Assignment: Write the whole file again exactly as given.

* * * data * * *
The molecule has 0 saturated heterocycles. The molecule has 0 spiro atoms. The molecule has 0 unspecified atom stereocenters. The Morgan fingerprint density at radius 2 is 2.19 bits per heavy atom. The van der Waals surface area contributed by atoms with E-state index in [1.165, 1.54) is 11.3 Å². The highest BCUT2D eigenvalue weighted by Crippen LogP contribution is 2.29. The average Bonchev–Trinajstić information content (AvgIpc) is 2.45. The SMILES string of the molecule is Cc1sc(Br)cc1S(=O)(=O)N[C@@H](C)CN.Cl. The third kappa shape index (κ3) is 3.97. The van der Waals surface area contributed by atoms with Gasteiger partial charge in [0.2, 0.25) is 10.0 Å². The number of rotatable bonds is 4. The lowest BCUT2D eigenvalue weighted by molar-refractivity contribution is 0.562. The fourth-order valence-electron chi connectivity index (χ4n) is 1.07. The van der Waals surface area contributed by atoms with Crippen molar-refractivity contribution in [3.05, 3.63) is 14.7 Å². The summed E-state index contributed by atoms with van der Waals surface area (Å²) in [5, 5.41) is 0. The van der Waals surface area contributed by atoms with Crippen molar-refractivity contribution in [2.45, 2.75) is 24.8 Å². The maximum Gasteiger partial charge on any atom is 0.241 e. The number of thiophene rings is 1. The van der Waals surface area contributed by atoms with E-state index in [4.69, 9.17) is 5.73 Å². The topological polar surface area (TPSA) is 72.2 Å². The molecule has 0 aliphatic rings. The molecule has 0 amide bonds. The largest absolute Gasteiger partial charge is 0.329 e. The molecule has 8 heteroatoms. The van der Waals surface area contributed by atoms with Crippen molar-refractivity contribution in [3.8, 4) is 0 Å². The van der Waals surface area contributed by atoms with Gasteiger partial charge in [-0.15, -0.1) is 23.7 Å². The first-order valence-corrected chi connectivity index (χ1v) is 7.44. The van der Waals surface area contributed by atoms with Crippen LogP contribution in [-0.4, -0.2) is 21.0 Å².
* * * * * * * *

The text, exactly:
The molecule has 0 saturated heterocycles. The molecule has 0 spiro atoms. The molecule has 0 unspecified atom stereocenters. The Morgan fingerprint density at radius 2 is 2.19 bits per heavy atom. The van der Waals surface area contributed by atoms with E-state index in [1.165, 1.54) is 11.3 Å². The highest BCUT2D eigenvalue weighted by Crippen LogP contribution is 2.29. The average Bonchev–Trinajstić information content (AvgIpc) is 2.45. The SMILES string of the molecule is Cc1sc(Br)cc1S(=O)(=O)N[C@@H](C)CN.Cl. The third kappa shape index (κ3) is 3.97. The van der Waals surface area contributed by atoms with Gasteiger partial charge in [0.2, 0.25) is 10.0 Å². The number of rotatable bonds is 4. The lowest BCUT2D eigenvalue weighted by molar-refractivity contribution is 0.562. The fourth-order valence-electron chi connectivity index (χ4n) is 1.07. The van der Waals surface area contributed by atoms with Crippen molar-refractivity contribution in [3.05, 3.63) is 14.7 Å². The summed E-state index contributed by atoms with van der Waals surface area (Å²) in [5, 5.41) is 0. The van der Waals surface area contributed by atoms with Crippen molar-refractivity contribution in [2.45, 2.75) is 24.8 Å². The maximum Gasteiger partial charge on any atom is 0.241 e. The number of thiophene rings is 1. The van der Waals surface area contributed by atoms with E-state index in [4.69, 9.17) is 5.73 Å². The topological polar surface area (TPSA) is 72.2 Å². The molecule has 0 aliphatic rings. The molecule has 0 amide bonds. The largest absolute Gasteiger partial charge is 0.329 e. The molecule has 8 heteroatoms. The van der Waals surface area contributed by atoms with Crippen molar-refractivity contribution in [3.8, 4) is 0 Å². The van der Waals surface area contributed by atoms with Gasteiger partial charge in [-0.15, -0.1) is 23.7 Å². The first-order valence-corrected chi connectivity index (χ1v) is 7.44. The van der Waals surface area contributed by atoms with Crippen LogP contribution in [-0.4, -0.2) is 21.0 Å².